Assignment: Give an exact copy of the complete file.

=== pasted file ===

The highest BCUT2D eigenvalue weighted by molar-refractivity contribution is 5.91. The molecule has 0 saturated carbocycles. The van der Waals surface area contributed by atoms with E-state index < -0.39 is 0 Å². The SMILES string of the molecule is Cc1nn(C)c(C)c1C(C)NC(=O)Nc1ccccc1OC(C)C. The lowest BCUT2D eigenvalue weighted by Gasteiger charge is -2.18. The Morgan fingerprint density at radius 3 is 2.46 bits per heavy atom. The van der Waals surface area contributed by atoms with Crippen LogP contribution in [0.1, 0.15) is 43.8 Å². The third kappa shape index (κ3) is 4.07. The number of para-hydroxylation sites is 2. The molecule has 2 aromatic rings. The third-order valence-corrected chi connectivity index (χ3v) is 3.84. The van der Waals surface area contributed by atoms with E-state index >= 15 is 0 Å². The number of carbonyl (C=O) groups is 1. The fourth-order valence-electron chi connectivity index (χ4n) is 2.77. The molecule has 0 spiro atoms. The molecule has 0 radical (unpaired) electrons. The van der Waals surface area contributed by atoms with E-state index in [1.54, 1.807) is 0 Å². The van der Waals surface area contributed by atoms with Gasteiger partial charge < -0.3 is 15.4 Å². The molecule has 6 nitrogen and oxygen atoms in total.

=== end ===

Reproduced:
The highest BCUT2D eigenvalue weighted by molar-refractivity contribution is 5.91. The molecule has 0 saturated carbocycles. The van der Waals surface area contributed by atoms with E-state index < -0.39 is 0 Å². The SMILES string of the molecule is Cc1nn(C)c(C)c1C(C)NC(=O)Nc1ccccc1OC(C)C. The lowest BCUT2D eigenvalue weighted by Gasteiger charge is -2.18. The Morgan fingerprint density at radius 3 is 2.46 bits per heavy atom. The van der Waals surface area contributed by atoms with Crippen LogP contribution in [0.1, 0.15) is 43.8 Å². The third kappa shape index (κ3) is 4.07. The number of para-hydroxylation sites is 2. The molecule has 2 aromatic rings. The third-order valence-corrected chi connectivity index (χ3v) is 3.84. The van der Waals surface area contributed by atoms with E-state index >= 15 is 0 Å². The number of carbonyl (C=O) groups is 1. The fourth-order valence-electron chi connectivity index (χ4n) is 2.77. The molecule has 0 spiro atoms. The molecule has 0 radical (unpaired) electrons. The van der Waals surface area contributed by atoms with E-state index in [1.54, 1.807) is 0 Å². The van der Waals surface area contributed by atoms with Gasteiger partial charge < -0.3 is 15.4 Å². The molecule has 6 nitrogen and oxygen atoms in total.